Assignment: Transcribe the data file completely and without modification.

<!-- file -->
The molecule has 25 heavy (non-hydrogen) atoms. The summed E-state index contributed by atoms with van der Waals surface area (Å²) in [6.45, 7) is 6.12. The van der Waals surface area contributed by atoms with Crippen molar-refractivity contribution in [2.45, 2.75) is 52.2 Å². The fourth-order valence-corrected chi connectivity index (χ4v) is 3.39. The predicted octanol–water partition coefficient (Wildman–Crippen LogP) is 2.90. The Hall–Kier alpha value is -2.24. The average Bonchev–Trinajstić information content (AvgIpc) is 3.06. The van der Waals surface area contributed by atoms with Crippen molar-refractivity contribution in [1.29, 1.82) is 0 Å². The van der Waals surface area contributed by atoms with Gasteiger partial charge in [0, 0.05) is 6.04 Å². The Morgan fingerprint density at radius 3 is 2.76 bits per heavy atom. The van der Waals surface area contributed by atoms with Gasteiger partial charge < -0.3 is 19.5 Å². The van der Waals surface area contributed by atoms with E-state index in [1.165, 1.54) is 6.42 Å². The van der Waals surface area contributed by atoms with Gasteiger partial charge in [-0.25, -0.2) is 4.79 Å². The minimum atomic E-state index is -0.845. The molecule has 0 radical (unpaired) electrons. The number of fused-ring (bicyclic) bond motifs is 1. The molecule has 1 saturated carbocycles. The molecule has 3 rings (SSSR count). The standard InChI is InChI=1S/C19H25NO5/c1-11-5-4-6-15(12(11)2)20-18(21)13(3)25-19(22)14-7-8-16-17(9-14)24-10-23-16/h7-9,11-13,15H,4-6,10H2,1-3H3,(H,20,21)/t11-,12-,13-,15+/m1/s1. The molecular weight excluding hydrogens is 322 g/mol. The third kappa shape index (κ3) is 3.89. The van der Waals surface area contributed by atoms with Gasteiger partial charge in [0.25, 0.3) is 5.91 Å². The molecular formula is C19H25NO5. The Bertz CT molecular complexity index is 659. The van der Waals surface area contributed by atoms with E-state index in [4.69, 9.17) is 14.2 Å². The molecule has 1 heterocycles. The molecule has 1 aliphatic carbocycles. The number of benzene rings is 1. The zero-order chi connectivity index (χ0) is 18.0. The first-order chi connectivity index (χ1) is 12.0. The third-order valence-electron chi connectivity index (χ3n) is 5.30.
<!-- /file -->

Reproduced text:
The molecule has 25 heavy (non-hydrogen) atoms. The summed E-state index contributed by atoms with van der Waals surface area (Å²) in [6.45, 7) is 6.12. The van der Waals surface area contributed by atoms with Crippen molar-refractivity contribution in [2.45, 2.75) is 52.2 Å². The fourth-order valence-corrected chi connectivity index (χ4v) is 3.39. The predicted octanol–water partition coefficient (Wildman–Crippen LogP) is 2.90. The Hall–Kier alpha value is -2.24. The average Bonchev–Trinajstić information content (AvgIpc) is 3.06. The van der Waals surface area contributed by atoms with Crippen molar-refractivity contribution in [1.29, 1.82) is 0 Å². The van der Waals surface area contributed by atoms with Gasteiger partial charge in [0, 0.05) is 6.04 Å². The Morgan fingerprint density at radius 3 is 2.76 bits per heavy atom. The van der Waals surface area contributed by atoms with Gasteiger partial charge < -0.3 is 19.5 Å². The van der Waals surface area contributed by atoms with E-state index in [1.165, 1.54) is 6.42 Å². The van der Waals surface area contributed by atoms with Gasteiger partial charge in [-0.25, -0.2) is 4.79 Å². The minimum atomic E-state index is -0.845. The molecule has 0 radical (unpaired) electrons. The number of fused-ring (bicyclic) bond motifs is 1. The molecule has 1 saturated carbocycles. The molecule has 3 rings (SSSR count). The standard InChI is InChI=1S/C19H25NO5/c1-11-5-4-6-15(12(11)2)20-18(21)13(3)25-19(22)14-7-8-16-17(9-14)24-10-23-16/h7-9,11-13,15H,4-6,10H2,1-3H3,(H,20,21)/t11-,12-,13-,15+/m1/s1. The molecular weight excluding hydrogens is 322 g/mol. The third kappa shape index (κ3) is 3.89. The van der Waals surface area contributed by atoms with Gasteiger partial charge in [0.25, 0.3) is 5.91 Å². The molecular formula is C19H25NO5. The Bertz CT molecular complexity index is 659. The van der Waals surface area contributed by atoms with E-state index in [4.69, 9.17) is 14.2 Å². The molecule has 1 heterocycles. The molecule has 1 aliphatic carbocycles. The number of benzene rings is 1. The zero-order chi connectivity index (χ0) is 18.0. The first-order chi connectivity index (χ1) is 12.0. The third-order valence-electron chi connectivity index (χ3n) is 5.30.